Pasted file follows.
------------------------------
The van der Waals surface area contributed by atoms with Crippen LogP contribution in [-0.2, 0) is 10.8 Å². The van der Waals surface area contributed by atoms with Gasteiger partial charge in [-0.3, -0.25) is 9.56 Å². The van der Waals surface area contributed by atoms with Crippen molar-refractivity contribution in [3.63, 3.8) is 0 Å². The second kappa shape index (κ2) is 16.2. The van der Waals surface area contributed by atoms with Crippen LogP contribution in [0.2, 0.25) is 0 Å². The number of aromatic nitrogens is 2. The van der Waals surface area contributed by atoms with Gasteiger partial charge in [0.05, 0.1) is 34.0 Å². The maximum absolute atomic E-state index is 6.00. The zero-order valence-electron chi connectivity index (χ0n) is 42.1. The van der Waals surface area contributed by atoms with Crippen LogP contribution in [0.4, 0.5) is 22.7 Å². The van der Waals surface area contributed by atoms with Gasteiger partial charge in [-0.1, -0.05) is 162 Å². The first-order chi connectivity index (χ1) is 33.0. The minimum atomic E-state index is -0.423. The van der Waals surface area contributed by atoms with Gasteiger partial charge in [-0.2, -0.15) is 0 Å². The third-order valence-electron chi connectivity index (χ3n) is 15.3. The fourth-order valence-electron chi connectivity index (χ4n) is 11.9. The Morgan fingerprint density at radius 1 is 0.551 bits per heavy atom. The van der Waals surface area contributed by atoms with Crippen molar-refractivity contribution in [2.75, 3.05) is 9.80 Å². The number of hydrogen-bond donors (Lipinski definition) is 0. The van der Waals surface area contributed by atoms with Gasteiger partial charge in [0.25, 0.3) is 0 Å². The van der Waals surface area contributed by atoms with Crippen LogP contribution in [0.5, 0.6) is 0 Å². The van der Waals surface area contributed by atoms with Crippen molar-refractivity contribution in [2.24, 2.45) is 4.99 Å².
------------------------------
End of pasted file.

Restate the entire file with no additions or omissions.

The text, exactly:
The van der Waals surface area contributed by atoms with Crippen LogP contribution in [-0.2, 0) is 10.8 Å². The van der Waals surface area contributed by atoms with Gasteiger partial charge in [-0.3, -0.25) is 9.56 Å². The van der Waals surface area contributed by atoms with Crippen molar-refractivity contribution in [3.63, 3.8) is 0 Å². The second kappa shape index (κ2) is 16.2. The van der Waals surface area contributed by atoms with Crippen LogP contribution in [0.2, 0.25) is 0 Å². The number of aromatic nitrogens is 2. The van der Waals surface area contributed by atoms with Gasteiger partial charge in [0.05, 0.1) is 34.0 Å². The maximum absolute atomic E-state index is 6.00. The zero-order valence-electron chi connectivity index (χ0n) is 42.1. The van der Waals surface area contributed by atoms with Crippen LogP contribution in [0.4, 0.5) is 22.7 Å². The van der Waals surface area contributed by atoms with Gasteiger partial charge in [-0.1, -0.05) is 162 Å². The first-order chi connectivity index (χ1) is 33.0. The minimum atomic E-state index is -0.423. The van der Waals surface area contributed by atoms with Gasteiger partial charge in [-0.2, -0.15) is 0 Å². The third-order valence-electron chi connectivity index (χ3n) is 15.3. The fourth-order valence-electron chi connectivity index (χ4n) is 11.9. The Morgan fingerprint density at radius 1 is 0.551 bits per heavy atom. The van der Waals surface area contributed by atoms with Crippen molar-refractivity contribution in [2.75, 3.05) is 9.80 Å². The number of hydrogen-bond donors (Lipinski definition) is 0. The van der Waals surface area contributed by atoms with Gasteiger partial charge in [0.25, 0.3) is 0 Å². The van der Waals surface area contributed by atoms with Crippen LogP contribution in [0.5, 0.6) is 0 Å². The van der Waals surface area contributed by atoms with Crippen molar-refractivity contribution in [2.24, 2.45) is 4.99 Å².